If you are a nonresident alien for federal tax purposes, but have Maine earned income, you may be required to pay Maine income tax. If you are a resident alien for federal tax purposes, and are a Maine resident for tax purposes, you will be required to pay Maine income tax on all your income. The same guidelines that apply to Maine residents, part-year residents of Maine or nonresidents apply to resident aliens and nonresident aliens alike.
A military member’s legal residence does not change solely because of a change in duty assignment. The legal residence designated at the time of entry into the service remains the same until the member establishes a new legal residence. A completed DD Form 2058, “State of Legal Residence Certifi cate” is evidence of a change in domicile.
If you are a nonresident who is stationed in Maine, your military income will not be taxed by Maine, nor will income from intangible sources, such as interest and dividends. However, if you work at an additional job in Maine or operate a business in Maine, that income will be taxed.
Generally, the spouse of a nonresident will be considered a nonresident during the period the military member is stationed in Maine and will be taxed only on income derived from Maine sources. In certain circumstances, however, a spouse of a nonresident serviceperson may be a resident of Maine. In the case of a serviceperson married to a Maine resident, the resident spouse will continue to be a Maine resident until domicile is established in another state.
Individuals domiciled in Maine who are members of the armed forces of the United
States, the National Guard or Reservists who received federal orders for active duty
continue to be domiciled in Maine for income tax purposes for the period of time they
Students generally remain residents of the state in which they were domiciled prior to
attending college (even if they attend college full-time in another state).
If you are a Maine resident who attends school in another state, you remain a Maine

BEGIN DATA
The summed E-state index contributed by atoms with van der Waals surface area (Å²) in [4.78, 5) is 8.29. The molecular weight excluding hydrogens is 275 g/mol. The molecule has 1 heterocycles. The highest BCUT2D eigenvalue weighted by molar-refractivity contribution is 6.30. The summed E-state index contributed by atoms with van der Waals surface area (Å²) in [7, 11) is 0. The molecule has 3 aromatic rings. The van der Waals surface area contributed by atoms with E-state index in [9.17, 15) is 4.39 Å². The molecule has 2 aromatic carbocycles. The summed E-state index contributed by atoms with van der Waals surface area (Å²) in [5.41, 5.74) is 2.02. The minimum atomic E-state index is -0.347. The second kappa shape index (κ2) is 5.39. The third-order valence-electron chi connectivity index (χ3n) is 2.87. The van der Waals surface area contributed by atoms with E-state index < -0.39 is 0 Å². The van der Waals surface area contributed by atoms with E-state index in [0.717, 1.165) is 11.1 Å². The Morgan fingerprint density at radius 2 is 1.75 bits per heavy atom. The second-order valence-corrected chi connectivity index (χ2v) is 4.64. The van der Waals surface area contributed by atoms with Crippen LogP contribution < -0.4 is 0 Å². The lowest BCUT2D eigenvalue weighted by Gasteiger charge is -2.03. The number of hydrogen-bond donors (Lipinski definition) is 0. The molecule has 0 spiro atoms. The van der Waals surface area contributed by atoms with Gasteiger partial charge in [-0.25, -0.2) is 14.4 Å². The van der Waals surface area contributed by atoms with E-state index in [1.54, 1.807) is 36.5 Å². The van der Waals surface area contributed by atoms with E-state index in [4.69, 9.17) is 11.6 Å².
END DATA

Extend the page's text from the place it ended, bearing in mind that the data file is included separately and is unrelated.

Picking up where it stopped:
Example 8 – Resident Student. John attends a college outside of Maine and lives in a dormitory room on campus. He graduated from high school in Maine and when he returns to Maine, he stays with his parents. Even though he spends most of his time in another state, he continues to be a Maine resident because he has not established a new domicile in another state.
Example 9 – Nonresident Student. Donna is domiciled in New Jersey and attends college in Maine. She lives in a dormitory room on campus during the school year (240+ days), which runs from late August to May. When the school year ends, she moves out of the dormitory and resides out of state with her parents. The following August, Donna returns to college for another year and again resides in a dormitory room on campus. Donna’s domicile remains the same as her parents. Although she spends most of her time in Maine, she has not changed her previous domicile. In addition, she is not a statutory resident by physical presence. Even though she was present in Maine for more than 183 days, her dormitory room is not considered a permanent place of abode.
ANSWERS TO FREQUENTLY ASKED QUESTIONS
Q. Each year, I live in Maine for fi ve months and in another state for seven months. Does this mean I am not a Maine resident?
A. Not necessarily. If you were domiciled in Maine before you began spending time in the other state, you continue to be a full-year Maine resident unless, or until, you have taken steps to establish domicile in the other state or country.
Q. I retired, sold my permanent home in Maine and live the life of a nomad, traveling around the country in a recreational vehicle. Can I correctly say that I am not a resident of any state?
A. No. Everyone is domiciled somewhere. In your case, even though you sold your Maine home, you continue to be a Maine resident until you establish a domicile in another state.
Q. My job requires that I move from Maine to another state for the next two years. Will I still be a Maine resident?
A. Yes. If you temporarily move to another state and intend to stay only for a limited
time (no matter how long), your residency does not change. If the other state taxes
the same income that is taxed by Maine, you may be able to claim a credit for
taxes paid to the other state. When you fi le your Maine Form 1040ME, include
Schedule 3, Worksheet for Credit for Income Tax Paid to Other Jurisdictions.
If, on the other hand, you move to another state with the intention of making
it your home permanently or for an indefi nite time, and take steps sufficient to
establish a new domicile in that location, you no longer are a Maine resident
Revised July 25, 2006